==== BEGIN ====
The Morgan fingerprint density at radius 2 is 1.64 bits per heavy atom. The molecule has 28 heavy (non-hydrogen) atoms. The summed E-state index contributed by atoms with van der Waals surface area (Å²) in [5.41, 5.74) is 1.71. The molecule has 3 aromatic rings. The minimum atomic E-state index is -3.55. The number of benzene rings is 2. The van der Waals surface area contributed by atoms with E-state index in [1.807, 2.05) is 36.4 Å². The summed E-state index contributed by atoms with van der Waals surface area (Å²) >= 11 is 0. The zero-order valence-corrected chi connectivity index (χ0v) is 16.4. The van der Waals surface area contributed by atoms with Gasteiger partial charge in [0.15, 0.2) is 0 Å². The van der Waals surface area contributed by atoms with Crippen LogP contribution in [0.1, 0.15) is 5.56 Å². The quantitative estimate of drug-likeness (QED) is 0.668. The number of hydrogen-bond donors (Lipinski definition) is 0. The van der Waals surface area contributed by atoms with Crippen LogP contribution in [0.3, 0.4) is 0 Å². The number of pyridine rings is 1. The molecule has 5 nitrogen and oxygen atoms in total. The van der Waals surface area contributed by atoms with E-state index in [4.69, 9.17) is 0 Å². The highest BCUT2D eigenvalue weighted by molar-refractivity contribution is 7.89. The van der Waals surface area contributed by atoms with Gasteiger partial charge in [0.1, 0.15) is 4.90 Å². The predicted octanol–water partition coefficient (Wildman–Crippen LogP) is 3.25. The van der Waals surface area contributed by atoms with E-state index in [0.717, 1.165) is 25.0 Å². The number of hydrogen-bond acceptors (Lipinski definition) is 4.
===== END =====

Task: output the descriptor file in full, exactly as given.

The Morgan fingerprint density at radius 2 is 1.64 bits per heavy atom. The molecule has 28 heavy (non-hydrogen) atoms. The summed E-state index contributed by atoms with van der Waals surface area (Å²) in [5.41, 5.74) is 1.71. The molecule has 3 aromatic rings. The minimum atomic E-state index is -3.55. The number of benzene rings is 2. The van der Waals surface area contributed by atoms with E-state index in [1.807, 2.05) is 36.4 Å². The summed E-state index contributed by atoms with van der Waals surface area (Å²) >= 11 is 0. The zero-order valence-corrected chi connectivity index (χ0v) is 16.4. The van der Waals surface area contributed by atoms with Gasteiger partial charge in [0.15, 0.2) is 0 Å². The van der Waals surface area contributed by atoms with Crippen LogP contribution in [0.1, 0.15) is 5.56 Å². The quantitative estimate of drug-likeness (QED) is 0.668. The number of hydrogen-bond donors (Lipinski definition) is 0. The van der Waals surface area contributed by atoms with Crippen LogP contribution in [0.3, 0.4) is 0 Å². The number of pyridine rings is 1. The molecule has 5 nitrogen and oxygen atoms in total. The van der Waals surface area contributed by atoms with E-state index in [4.69, 9.17) is 0 Å². The highest BCUT2D eigenvalue weighted by molar-refractivity contribution is 7.89. The van der Waals surface area contributed by atoms with Gasteiger partial charge in [0.1, 0.15) is 4.90 Å². The predicted octanol–water partition coefficient (Wildman–Crippen LogP) is 3.25. The van der Waals surface area contributed by atoms with E-state index in [0.717, 1.165) is 25.0 Å². The number of hydrogen-bond acceptors (Lipinski definition) is 4.